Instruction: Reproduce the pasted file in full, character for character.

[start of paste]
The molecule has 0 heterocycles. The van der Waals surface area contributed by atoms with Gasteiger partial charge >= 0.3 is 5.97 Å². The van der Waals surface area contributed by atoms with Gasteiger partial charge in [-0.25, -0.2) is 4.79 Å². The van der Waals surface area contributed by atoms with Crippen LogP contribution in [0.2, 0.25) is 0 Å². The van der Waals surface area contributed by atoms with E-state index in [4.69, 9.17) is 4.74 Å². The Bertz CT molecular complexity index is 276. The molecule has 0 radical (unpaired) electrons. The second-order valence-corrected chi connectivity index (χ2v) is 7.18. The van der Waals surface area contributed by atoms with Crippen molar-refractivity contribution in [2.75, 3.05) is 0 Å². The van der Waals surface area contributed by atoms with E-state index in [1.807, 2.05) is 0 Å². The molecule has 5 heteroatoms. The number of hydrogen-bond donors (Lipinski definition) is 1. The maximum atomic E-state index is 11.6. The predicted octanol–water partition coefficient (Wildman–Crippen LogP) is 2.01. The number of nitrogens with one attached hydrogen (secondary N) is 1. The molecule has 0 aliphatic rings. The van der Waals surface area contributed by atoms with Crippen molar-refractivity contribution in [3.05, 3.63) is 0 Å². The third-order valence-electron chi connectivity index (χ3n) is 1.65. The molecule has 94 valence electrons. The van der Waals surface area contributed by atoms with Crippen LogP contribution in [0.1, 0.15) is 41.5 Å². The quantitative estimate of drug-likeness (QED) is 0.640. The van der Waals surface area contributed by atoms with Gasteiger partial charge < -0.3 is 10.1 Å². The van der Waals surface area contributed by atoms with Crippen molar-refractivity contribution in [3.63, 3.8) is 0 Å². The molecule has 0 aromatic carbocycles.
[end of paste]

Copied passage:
The molecule has 0 heterocycles. The van der Waals surface area contributed by atoms with Gasteiger partial charge >= 0.3 is 5.97 Å². The van der Waals surface area contributed by atoms with Gasteiger partial charge in [-0.25, -0.2) is 4.79 Å². The van der Waals surface area contributed by atoms with Crippen LogP contribution in [0.2, 0.25) is 0 Å². The van der Waals surface area contributed by atoms with E-state index in [4.69, 9.17) is 4.74 Å². The Bertz CT molecular complexity index is 276. The molecule has 0 radical (unpaired) electrons. The second-order valence-corrected chi connectivity index (χ2v) is 7.18. The van der Waals surface area contributed by atoms with Crippen molar-refractivity contribution in [2.75, 3.05) is 0 Å². The van der Waals surface area contributed by atoms with E-state index in [1.807, 2.05) is 0 Å². The molecule has 5 heteroatoms. The number of hydrogen-bond donors (Lipinski definition) is 1. The maximum atomic E-state index is 11.6. The predicted octanol–water partition coefficient (Wildman–Crippen LogP) is 2.01. The number of nitrogens with one attached hydrogen (secondary N) is 1. The molecule has 0 aliphatic rings. The van der Waals surface area contributed by atoms with Crippen molar-refractivity contribution in [3.05, 3.63) is 0 Å². The third-order valence-electron chi connectivity index (χ3n) is 1.65. The molecule has 94 valence electrons. The van der Waals surface area contributed by atoms with Crippen LogP contribution in [0.1, 0.15) is 41.5 Å². The quantitative estimate of drug-likeness (QED) is 0.640. The van der Waals surface area contributed by atoms with Gasteiger partial charge < -0.3 is 10.1 Å². The van der Waals surface area contributed by atoms with Crippen molar-refractivity contribution in [3.63, 3.8) is 0 Å². The molecule has 0 aromatic carbocycles.